It is an almost biblical plight; cast from their homes into the barren desert where, if hunger, thirst, or the heat does not kill them then Sunni religious fanatics will.
The Yazidi Kurdish minority has survived nearly a thousand years of mistrust and persecution. Can it survive the catastrophe of the past few days?
Over 200,000 Yazidis have taken to the road since the Sunnis took their home city of Sinjar in northern Iraq and told them to convert to Islam or die.
Yet it was only when a desperate plea from a Yazidi member of the Iraqi parliament went viral that the wider world really took notice.
Vian Dakhil became the public face of Yazidis everywhere.
“My brothers, forget your political quarrels, we need humanitarian solidarity, I speak in the name of humanity, save us! Save us! We are being massacred, exterminated, and our religion is in the process of being wiped from the face of the earth. I beg you, in the name of humanity, save us!” she said before breaking down in tears. Iraqi politicians were stunned into silence by her appeal, and stood up in respect.
Between 15,000 and 30,000 Yazidis were able to make a daring escape over the mountains to Syria, but it was just a transit point before returning and heading for Kurdistan. Very few make it over the Turkish border.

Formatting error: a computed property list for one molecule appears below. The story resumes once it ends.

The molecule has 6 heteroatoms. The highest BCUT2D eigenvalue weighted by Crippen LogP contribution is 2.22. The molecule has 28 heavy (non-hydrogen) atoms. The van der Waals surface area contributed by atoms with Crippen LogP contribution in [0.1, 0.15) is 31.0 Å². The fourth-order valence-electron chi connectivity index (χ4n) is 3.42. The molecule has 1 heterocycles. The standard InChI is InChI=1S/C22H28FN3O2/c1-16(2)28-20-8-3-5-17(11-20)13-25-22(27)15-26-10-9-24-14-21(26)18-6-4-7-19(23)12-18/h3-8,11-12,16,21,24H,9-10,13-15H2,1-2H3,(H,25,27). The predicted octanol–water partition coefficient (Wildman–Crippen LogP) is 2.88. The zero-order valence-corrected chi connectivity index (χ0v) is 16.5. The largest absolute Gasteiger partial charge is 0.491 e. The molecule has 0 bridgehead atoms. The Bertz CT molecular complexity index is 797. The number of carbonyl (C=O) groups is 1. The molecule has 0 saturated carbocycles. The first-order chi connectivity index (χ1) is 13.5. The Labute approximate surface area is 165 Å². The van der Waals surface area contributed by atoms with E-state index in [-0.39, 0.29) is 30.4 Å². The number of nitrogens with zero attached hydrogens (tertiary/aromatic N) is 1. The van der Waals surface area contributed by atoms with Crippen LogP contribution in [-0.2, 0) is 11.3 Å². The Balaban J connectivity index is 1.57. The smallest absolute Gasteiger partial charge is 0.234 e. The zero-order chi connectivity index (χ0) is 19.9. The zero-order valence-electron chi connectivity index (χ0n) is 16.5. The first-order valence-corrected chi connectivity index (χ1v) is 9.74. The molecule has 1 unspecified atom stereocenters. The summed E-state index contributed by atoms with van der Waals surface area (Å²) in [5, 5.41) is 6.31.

Neither Muslim nor Christian some see them as “devil-worshippers”, yet they revere Mohammed and Jesus. Just who are the Yazidis?
Their roots plunge deep into antique Persia, Iran today, and there are also communities in Russia, Georgia, Armenia, Germany, Canada, and the USA.
Around 750.000 live in Iraq, in the region neighbouring Kurdistan. Today none of them feel safe, despite protection from the Iraqi constitution which guarantees their religious freedom. Baghdad is in no position to help right now.
It did not protect them either in 2007 when they felt the first blast of the sectarian violence to come. A wave of car bombings and killings sent a shiver of fear through the community.
Now their very existence is threatened, and the Yazidi’s sudden arrival in Kurdistan in their hundreds of thousands hard on the heels of over 100,000 Christian refugees is a huge problem for the Kurds, who are not prepared.
Food, shelter and medicines are in short supply, and the international community is failing to provide enough aid to the Kurds, themselves now hard-pressed by the well-armed Islamic State militants.
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